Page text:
In the first of a four-part series on special needs teaching, Louisa Leaman advises you to forget convention and develop approaches more relevant to your pupils. So you want to be a special needs teacher? Or perhaps you are wondering how you can best support special needs pupils in your mainstream class? Have you got what it takes? And exactly what does it take? As a teacher in a large and thriving special school, I'm often asked by mainstream teachers what I do and how it differs from their work.
Perhaps one of the toughest challenges faced by teachers who make the transition from mainstream to special needs is the relearning of what a "typical" lesson should look like. Forget all those Ofsted-proof lesson plans, forget all you learned during your training, forget the eyes-down- and-get-on-with-your-work approach. Depending on the needs of your pupils, you may want to forget the pen or pencil - or even the desks.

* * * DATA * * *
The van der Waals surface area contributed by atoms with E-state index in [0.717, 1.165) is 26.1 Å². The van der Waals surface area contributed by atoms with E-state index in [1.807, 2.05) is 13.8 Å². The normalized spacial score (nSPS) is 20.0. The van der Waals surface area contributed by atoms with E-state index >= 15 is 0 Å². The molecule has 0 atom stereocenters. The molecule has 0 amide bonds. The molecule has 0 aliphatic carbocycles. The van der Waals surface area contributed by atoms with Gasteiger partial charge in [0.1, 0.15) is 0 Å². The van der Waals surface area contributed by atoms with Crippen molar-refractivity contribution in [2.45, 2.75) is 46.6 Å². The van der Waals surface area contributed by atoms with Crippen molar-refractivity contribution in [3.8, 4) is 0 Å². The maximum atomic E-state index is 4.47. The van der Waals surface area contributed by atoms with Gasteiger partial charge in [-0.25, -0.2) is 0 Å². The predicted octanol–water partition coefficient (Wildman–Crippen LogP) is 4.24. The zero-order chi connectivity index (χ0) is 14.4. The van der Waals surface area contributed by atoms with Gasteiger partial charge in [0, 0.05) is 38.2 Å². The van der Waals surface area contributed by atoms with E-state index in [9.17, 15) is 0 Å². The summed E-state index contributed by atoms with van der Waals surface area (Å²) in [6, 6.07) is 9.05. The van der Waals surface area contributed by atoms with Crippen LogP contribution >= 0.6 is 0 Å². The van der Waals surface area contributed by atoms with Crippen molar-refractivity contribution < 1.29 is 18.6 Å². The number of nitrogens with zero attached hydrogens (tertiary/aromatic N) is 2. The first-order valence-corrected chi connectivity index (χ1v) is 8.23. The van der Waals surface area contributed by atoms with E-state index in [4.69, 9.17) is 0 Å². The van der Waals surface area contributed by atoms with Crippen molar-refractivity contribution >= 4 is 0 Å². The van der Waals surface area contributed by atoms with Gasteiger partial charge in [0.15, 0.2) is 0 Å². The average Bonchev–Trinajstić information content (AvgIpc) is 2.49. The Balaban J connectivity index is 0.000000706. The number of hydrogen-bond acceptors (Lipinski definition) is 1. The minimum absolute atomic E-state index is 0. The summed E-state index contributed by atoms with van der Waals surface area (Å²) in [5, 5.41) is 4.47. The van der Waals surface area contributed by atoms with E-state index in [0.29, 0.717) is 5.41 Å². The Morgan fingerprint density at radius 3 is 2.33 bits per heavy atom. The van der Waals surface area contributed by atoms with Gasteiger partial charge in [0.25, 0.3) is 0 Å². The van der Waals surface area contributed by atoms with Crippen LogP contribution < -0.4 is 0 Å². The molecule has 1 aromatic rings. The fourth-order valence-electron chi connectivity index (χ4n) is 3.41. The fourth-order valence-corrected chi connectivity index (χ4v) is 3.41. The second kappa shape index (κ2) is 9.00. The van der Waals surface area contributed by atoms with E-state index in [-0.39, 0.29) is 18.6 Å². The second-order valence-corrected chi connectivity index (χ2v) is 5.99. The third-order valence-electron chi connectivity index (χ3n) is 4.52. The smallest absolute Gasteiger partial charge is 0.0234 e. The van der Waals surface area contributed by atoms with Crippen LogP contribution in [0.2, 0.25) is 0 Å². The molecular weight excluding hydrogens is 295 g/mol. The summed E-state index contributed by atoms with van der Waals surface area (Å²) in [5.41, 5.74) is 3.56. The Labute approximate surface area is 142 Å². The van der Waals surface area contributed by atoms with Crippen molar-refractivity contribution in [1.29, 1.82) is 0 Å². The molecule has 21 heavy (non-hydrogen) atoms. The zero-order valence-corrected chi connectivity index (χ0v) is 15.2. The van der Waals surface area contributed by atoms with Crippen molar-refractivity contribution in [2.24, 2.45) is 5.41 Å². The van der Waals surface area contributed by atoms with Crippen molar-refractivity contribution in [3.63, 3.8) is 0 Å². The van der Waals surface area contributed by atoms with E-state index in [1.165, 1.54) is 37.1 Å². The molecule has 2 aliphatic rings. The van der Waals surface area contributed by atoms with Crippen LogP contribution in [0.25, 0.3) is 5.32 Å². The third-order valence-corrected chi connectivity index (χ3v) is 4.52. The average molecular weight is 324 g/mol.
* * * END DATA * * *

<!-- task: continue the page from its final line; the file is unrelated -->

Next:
In classrooms that support pupils with severe or profound levels of need, the written word can become obsolete. What relevance does reading and writing have when the concept of words has no meaning? That is not to say that such pupils will have no urge to communicate. It is about finding alternatives, approaches that are more relevant to these children.
Given the current mainstream emphasis on literacy skills, this can be awkward for inexperienced special needs teachers to get to grips with. Imagine a typical mainstream English lesson. Extracts from a text, let's say A Midsummer Night's Dream, might be read by the class, followed by some discussion about the theme or content, leading to a written essay or exercise.
In a classroom of children with severe learning difficulties, the same lesson might go like this: the lights are switched off, a sweet smell of incense drifts through the room and the tinkling of bells can be heard. Suddenly, a path of fairy lights illuminates the room and a voice announces the arrival of Titania, queen of the fairies. One of the pupils, sporting a homemade crown and wings, sprinkles handfuls of fairy dust (glitter) over those shehe passes. After much excitement and cheering, other pupils are invited to play the part of Titania, to find out what it's like to be a fairy queen.
If formal language is hard to interpret, whether that's the written or spoken word, we need to find other ways of giving pupils enriching and stimulating lessons. Stories and ideas can come to life through sensory experiences: smells, textures, tastes, sounds. Let your imagination go wild.
Louisa Leaman teaches at Waverley School in Enfield Next week: the importance of teamwork.